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The contribution of increased life expectancy to economic development in twentieth century Japan

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  • Hickson, Kerry Jane
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    Abstract

    This paper estimates the value of improved health in Japan over the twentieth century. By valuing the decline in the death rate and appending this to existing measures of GDP per capita it is possible to calculate health augmented GDP per capita growth and generate original results about the monetary value of improved life expectancy over the twentieth century in Japan. The findings of the paper indicate that this is a pertinent exercise because GDP per capita growth approximately doubles when it is extended to include increases in the life expectancy of the population of Japan. These results also provide a justification for the increase in health care service spending that was evident at the close of the twentieth century.

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    Bibliographic Info

    Article provided by Elsevier in its journal Journal of Asian Economics.

    Volume (Year): 20 (2009)
    Issue (Month): 4 (September)
    Pages: 489-504

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    Handle: RePEc:eee:asieco:v:20:y:2009:i:4:p:489-504

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    Web page: http://www.elsevier.com/locate/asieco

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    Keywords: Mortality Japan Economic development Twentieth century;

    References

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    1. Aldy, Joseph E. & Viscusi, W. Kip, 2003. "The Value of Statistical Life: A Critical Review of Market Estimates throughout the World," Working paper 282, Regulation2point0.
    2. Kniesner, Thomas J & Leeth, John D, 1991. " Compensating Wage Differentials for Fatal Injury Risk in Australia, Japan, and the United States," Journal of Risk and Uncertainty, Springer, vol. 4(1), pages 75-90, January.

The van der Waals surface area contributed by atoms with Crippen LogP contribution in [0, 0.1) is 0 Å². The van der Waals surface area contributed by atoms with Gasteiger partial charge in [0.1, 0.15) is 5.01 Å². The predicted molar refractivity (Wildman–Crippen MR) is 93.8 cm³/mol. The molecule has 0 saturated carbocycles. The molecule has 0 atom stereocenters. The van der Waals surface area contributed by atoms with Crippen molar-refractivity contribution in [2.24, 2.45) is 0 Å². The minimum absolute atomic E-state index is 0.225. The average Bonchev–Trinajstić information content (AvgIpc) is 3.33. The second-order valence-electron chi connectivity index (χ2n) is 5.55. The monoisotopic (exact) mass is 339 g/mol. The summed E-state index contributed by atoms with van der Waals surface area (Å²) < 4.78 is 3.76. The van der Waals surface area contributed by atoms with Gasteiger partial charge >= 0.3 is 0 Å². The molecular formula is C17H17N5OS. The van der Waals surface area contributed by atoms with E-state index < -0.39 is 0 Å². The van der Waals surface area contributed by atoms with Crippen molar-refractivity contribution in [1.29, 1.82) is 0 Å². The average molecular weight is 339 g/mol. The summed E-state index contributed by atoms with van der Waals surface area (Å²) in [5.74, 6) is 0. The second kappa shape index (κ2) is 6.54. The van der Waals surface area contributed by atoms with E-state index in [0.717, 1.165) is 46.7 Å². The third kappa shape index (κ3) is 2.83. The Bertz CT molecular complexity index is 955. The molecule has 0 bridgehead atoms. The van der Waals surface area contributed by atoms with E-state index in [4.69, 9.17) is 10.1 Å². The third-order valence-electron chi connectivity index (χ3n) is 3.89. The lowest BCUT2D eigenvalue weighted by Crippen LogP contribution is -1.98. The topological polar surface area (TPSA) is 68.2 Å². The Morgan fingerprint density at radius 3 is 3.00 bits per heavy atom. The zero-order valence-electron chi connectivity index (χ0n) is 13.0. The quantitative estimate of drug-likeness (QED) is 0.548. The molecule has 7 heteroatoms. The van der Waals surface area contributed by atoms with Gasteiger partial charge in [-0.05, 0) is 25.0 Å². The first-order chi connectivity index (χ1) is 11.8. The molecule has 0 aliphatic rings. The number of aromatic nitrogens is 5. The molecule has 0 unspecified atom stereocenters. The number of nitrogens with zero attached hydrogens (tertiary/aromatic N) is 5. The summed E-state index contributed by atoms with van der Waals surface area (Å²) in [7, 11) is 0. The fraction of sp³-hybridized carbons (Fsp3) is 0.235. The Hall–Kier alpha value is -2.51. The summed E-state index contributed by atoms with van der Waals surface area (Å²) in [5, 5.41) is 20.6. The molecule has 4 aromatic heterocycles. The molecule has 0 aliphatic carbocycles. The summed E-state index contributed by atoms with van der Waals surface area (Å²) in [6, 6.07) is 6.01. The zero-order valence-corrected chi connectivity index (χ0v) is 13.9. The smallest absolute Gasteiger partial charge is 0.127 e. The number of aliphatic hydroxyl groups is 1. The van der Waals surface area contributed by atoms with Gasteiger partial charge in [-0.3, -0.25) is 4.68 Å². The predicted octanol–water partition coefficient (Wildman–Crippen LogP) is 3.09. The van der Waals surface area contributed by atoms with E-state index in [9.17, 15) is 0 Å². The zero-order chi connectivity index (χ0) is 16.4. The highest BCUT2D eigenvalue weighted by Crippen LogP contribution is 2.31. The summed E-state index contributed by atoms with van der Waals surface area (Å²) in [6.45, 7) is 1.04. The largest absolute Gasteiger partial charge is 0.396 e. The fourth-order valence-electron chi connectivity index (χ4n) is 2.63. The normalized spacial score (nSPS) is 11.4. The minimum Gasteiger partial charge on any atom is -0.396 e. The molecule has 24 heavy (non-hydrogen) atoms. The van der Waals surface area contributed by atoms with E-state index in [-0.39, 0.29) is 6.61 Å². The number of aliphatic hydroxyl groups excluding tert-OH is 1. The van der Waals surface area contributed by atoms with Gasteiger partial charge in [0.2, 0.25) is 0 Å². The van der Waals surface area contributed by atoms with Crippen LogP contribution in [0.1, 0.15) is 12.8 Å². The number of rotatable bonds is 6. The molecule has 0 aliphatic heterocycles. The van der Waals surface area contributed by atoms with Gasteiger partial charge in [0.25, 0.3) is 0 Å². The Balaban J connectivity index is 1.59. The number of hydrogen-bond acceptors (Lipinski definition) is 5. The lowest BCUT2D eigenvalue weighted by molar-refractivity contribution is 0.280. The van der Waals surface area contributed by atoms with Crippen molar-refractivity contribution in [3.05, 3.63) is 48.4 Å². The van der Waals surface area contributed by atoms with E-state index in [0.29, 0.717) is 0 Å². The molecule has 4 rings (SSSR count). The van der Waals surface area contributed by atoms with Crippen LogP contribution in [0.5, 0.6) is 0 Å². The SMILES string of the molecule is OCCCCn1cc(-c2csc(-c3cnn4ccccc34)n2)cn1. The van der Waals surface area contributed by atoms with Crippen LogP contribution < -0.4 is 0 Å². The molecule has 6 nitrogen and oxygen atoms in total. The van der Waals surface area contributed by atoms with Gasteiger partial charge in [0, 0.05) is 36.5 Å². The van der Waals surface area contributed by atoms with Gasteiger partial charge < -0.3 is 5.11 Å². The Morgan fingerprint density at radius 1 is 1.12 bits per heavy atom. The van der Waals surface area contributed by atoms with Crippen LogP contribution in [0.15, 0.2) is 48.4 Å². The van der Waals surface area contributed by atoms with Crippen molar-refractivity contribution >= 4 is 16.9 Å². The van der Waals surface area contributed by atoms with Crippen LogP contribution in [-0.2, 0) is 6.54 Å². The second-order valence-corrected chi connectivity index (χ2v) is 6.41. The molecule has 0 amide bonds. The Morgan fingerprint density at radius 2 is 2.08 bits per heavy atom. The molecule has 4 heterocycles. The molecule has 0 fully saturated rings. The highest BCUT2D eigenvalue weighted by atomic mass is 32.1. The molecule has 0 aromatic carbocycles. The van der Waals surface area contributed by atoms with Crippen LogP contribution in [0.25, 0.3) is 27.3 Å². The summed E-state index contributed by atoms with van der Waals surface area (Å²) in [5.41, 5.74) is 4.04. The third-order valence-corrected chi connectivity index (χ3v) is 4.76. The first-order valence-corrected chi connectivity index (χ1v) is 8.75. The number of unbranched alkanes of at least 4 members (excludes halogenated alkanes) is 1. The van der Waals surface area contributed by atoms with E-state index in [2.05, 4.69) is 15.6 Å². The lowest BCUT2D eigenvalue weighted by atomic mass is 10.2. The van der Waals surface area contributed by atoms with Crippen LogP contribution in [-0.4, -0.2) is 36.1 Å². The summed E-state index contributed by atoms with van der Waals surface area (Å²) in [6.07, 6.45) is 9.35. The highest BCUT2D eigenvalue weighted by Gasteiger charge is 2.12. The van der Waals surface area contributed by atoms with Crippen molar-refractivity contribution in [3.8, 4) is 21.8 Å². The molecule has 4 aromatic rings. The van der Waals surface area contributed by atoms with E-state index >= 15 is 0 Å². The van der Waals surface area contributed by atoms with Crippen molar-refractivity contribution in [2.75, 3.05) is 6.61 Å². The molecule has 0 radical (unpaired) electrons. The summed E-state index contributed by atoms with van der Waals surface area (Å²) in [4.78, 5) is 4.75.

3. Kinugasa, Tomoko & Mason, Andrew, 2007. "Why Countries Become Wealthy: The Effects of Adult Longevity on Saving," World Development, Elsevier, vol. 35(1), pages 1-23, January.
    4. repec:reg:rpubli:282 is not listed on IDEAS
    5. Mincer, Jacob & Higuchi, Yoshio, 1988. "Wage structures and labor turnover in the United States and Japan," Journal of the Japanese and International Economies, Elsevier, vol. 2(2), pages 97-133, June.
    6. Kevin M. Murphy & Robert H. Topel, 2006. "The Value of Health and Longevity," Journal of Political Economy, University of Chicago Press, vol. 114(5), pages 871-904, October.
    7. Alan Williams, 1997. "Intergenerational Equity: An Exploration of the 'Fair Innings' Argument," Health Economics, John Wiley & Sons, Ltd., vol. 6(2), pages 117-132.
    8. Ikegami, Naoki, 1982. "Institutionalized and the non-institutionalized elderly," Social Science & Medicine, Elsevier, vol. 16(23), pages 2001-2008, January.
    9. Barnum, Howard, 1987. "Evaluating healthy days of life gained from health projects," Social Science & Medicine, Elsevier, vol. 24(10), pages 833-841, January.
    10. Flath, David, 2005. "The Japanese Economy," OUP Catalogue, Oxford University Press, edition 2, number 9780199278619, September.
    11. Andrew Mason & Tomoko Kinugasa, 2005. "East Asian Economic Development: Two Demographic Dividends," Economics Study Area Working Papers 83, East-West Center, Economics Study Area.
    12. Horioka, Charles Yuji, 1990. "Why is Japan's household saving rate so high? A literature survey," Journal of the Japanese and International Economies, Elsevier, vol. 4(1), pages 49-92, March.
    13. Blomquist, Glenn, 1981. "The Value of Human Life: An Empirical Perspective," Economic Inquiry, Western Economic Association International, vol. 19(1), pages 157-64, January.
    14. David E. Bloom & David Canning & Jaypee Sevilla, 2001. "Economic Growth and the Demographic Transition," NBER Working Papers 8685, National Bureau of Economic Research, Inc.
    15. J. Bradford DeLong, 2000. "Cornucopia: The Pace of Economic Growth in the Twentieth Century," NBER Working Papers 7602, National Bureau of Economic Research, Inc.
    16. Arora, Suchit, 2001. "Health, Human Productivity, And Long-Term Economic Growth," The Journal of Economic History, Cambridge University Press, vol. 61(03), pages 699-749, September.
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